- Clarification of terminology and definitions, including 24 new definitions;
- Alignment of the stratified site condition standards with the Provincial legislation – these standards will apply to soil below a depth of 1.5m (subsurface soil), and are less stringent than the standards for surface soils;
- A risk assessment process – this will allow assessments for properties where it is not physically or economically feasible to remove all the contamination to determine whether the site-specific soil and groundwater standards can be developed to ensure the safety of the intended users;
- Strengthened procedural and notification requirements – the applicant and QPs will have elevated responsibilities to provide information to the City as it pertains to the conveyance of lands, as well as notifying City staff where it is likely that contamination has migrated onto adjacent City lands and poses a possible adverse effect; and
- Clarification of exemptions from the peer review process including:
- Small parcel exemption – where the intended use is not changing to a more sensitive use. For example, residential land to be used as parkland or former industrial land to be used for road widening. The applicant will have to submit a rationale as to why they meet this exemption.
- Dedication of small sized parks – where the lands were formally used for residential, institutional or park purposes; the areas are less than or equal to 100m2; or the areas are greater than 100m2 but less than 1m in width. This was also an exemption in the former Policy.
- Corner roundings exemption – where the lands conveyed for the purposes of a Right-of-Way corner rounding have an area less than or equal to 12.5m2, provided they are not subject to a Record of Site Condition or a Certificate of Property Use.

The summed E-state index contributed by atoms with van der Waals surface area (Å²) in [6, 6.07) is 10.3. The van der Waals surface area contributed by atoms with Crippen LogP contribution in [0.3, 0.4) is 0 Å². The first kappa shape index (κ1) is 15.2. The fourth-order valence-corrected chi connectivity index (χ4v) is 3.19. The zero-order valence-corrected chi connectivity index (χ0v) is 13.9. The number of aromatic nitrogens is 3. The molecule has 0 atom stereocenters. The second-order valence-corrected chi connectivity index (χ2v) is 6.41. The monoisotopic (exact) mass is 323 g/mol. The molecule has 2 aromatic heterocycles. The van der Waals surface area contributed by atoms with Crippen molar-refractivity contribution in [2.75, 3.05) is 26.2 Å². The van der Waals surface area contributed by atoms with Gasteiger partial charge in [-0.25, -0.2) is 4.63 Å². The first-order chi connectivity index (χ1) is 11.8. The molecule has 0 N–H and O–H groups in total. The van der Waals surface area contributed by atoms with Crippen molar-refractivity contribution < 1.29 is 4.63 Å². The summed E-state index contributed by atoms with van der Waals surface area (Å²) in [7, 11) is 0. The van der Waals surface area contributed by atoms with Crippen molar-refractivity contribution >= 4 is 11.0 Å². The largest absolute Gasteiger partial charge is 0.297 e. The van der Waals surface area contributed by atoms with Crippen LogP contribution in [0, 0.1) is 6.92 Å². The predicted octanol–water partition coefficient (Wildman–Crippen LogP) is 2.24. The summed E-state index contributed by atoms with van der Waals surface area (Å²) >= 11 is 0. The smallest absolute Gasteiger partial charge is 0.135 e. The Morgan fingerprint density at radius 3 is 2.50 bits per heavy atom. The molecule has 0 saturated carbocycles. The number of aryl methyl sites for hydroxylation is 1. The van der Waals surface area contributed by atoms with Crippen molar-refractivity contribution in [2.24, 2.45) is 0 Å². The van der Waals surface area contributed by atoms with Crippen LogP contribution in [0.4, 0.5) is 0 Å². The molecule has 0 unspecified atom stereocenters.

This is a much-anticipated Policy update, and we hope that it will add more certainty and clarity to the City’s expectations and requirements for accepting potentially contaminated lands.
The Davies Howe LLP team would be happy to discuss the Updated Policy with you further.
In response to concerns regarding direct communications between Toronto Local Appeal Body (“TLAB”) Members and those involved in the TLAB hearing event, at the Q2 TLAB Public Business Meeting, the TLAB adopted Sub-Rule 2.6 to the TLAB’s Rules of Practice and Procedure.
Sub-Rule 2.6 requires that all communications with the TLAB concerning TLAB hearing events, excluding those that are strictly administrative in nature, must be made in the presence of, or copied to, all other parties to the hearing event. The effect of this rule is to ensure transparency in communications between all parties. The Members emphasized that the purpose of adopting this rule is to “reinforce the norm” to the public that, throughout the hearing process, all parties have a right to be privy to communications with TLAB Members.